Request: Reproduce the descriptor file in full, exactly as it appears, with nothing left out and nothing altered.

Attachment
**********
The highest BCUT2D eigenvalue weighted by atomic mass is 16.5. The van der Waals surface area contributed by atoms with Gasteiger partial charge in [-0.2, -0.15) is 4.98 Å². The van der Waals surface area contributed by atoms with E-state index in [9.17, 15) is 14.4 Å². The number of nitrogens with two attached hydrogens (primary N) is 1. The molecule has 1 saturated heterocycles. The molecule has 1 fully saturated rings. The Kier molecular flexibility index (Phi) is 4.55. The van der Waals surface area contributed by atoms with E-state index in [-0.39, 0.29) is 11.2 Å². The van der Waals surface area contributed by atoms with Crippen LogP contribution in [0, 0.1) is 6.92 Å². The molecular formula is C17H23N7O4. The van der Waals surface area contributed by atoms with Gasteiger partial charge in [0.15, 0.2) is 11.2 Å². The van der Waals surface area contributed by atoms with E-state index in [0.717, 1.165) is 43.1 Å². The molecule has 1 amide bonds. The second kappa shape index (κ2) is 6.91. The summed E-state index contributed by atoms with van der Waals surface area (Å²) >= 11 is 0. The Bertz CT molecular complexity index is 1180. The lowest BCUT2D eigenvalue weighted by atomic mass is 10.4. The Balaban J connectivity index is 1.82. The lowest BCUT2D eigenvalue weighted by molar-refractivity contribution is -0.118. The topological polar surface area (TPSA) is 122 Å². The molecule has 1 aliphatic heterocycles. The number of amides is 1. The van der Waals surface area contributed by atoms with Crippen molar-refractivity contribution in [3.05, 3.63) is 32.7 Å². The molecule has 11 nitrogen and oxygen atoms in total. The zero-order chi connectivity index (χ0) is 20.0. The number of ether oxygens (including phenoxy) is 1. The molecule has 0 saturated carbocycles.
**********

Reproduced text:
The highest BCUT2D eigenvalue weighted by atomic mass is 16.5. The van der Waals surface area contributed by atoms with Gasteiger partial charge in [-0.2, -0.15) is 4.98 Å². The van der Waals surface area contributed by atoms with E-state index in [9.17, 15) is 14.4 Å². The number of nitrogens with two attached hydrogens (primary N) is 1. The molecule has 1 saturated heterocycles. The molecule has 1 fully saturated rings. The Kier molecular flexibility index (Phi) is 4.55. The van der Waals surface area contributed by atoms with E-state index in [-0.39, 0.29) is 11.2 Å². The van der Waals surface area contributed by atoms with Crippen LogP contribution in [0, 0.1) is 6.92 Å². The molecular formula is C17H23N7O4. The van der Waals surface area contributed by atoms with Gasteiger partial charge in [0.15, 0.2) is 11.2 Å². The van der Waals surface area contributed by atoms with E-state index in [0.717, 1.165) is 43.1 Å². The molecule has 1 amide bonds. The second kappa shape index (κ2) is 6.91. The summed E-state index contributed by atoms with van der Waals surface area (Å²) >= 11 is 0. The Bertz CT molecular complexity index is 1180. The lowest BCUT2D eigenvalue weighted by atomic mass is 10.4. The Balaban J connectivity index is 1.82. The lowest BCUT2D eigenvalue weighted by molar-refractivity contribution is -0.118. The topological polar surface area (TPSA) is 122 Å². The molecule has 1 aliphatic heterocycles. The number of amides is 1. The van der Waals surface area contributed by atoms with Crippen molar-refractivity contribution in [3.05, 3.63) is 32.7 Å². The molecule has 11 nitrogen and oxygen atoms in total. The zero-order chi connectivity index (χ0) is 20.0. The number of ether oxygens (including phenoxy) is 1. The molecule has 0 saturated carbocycles.